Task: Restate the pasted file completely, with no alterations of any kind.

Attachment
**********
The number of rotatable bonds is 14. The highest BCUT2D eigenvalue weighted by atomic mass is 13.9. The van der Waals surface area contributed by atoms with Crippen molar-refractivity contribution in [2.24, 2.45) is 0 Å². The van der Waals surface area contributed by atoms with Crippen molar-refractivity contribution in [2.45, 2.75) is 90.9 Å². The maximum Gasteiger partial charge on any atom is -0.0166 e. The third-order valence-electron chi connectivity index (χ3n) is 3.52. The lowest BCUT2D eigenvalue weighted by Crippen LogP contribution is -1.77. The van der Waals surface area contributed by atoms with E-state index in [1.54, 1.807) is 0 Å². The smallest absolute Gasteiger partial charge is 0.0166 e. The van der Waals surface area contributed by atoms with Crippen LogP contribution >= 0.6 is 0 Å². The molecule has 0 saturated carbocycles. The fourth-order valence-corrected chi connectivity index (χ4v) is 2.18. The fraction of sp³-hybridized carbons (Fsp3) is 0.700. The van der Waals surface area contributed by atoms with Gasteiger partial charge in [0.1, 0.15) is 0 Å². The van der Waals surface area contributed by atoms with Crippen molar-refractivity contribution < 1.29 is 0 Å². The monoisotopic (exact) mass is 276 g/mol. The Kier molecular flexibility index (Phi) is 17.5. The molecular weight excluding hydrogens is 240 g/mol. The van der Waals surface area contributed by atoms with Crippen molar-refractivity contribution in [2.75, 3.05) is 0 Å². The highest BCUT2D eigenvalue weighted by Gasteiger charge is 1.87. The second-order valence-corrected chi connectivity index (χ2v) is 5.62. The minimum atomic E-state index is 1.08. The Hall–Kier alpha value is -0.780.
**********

The number of rotatable bonds is 14. The highest BCUT2D eigenvalue weighted by atomic mass is 13.9. The van der Waals surface area contributed by atoms with Crippen molar-refractivity contribution in [2.24, 2.45) is 0 Å². The van der Waals surface area contributed by atoms with Crippen molar-refractivity contribution in [2.45, 2.75) is 90.9 Å². The maximum Gasteiger partial charge on any atom is -0.0166 e. The third-order valence-electron chi connectivity index (χ3n) is 3.52. The lowest BCUT2D eigenvalue weighted by Crippen LogP contribution is -1.77. The van der Waals surface area contributed by atoms with E-state index in [1.54, 1.807) is 0 Å². The smallest absolute Gasteiger partial charge is 0.0166 e. The van der Waals surface area contributed by atoms with Crippen LogP contribution >= 0.6 is 0 Å². The molecule has 0 saturated carbocycles. The fourth-order valence-corrected chi connectivity index (χ4v) is 2.18. The fraction of sp³-hybridized carbons (Fsp3) is 0.700. The van der Waals surface area contributed by atoms with Gasteiger partial charge in [0.1, 0.15) is 0 Å². The van der Waals surface area contributed by atoms with Crippen molar-refractivity contribution < 1.29 is 0 Å². The monoisotopic (exact) mass is 276 g/mol. The Kier molecular flexibility index (Phi) is 17.5. The molecular weight excluding hydrogens is 240 g/mol. The van der Waals surface area contributed by atoms with Crippen molar-refractivity contribution in [2.75, 3.05) is 0 Å². The highest BCUT2D eigenvalue weighted by Gasteiger charge is 1.87. The second-order valence-corrected chi connectivity index (χ2v) is 5.62. The minimum atomic E-state index is 1.08. The Hall–Kier alpha value is -0.780.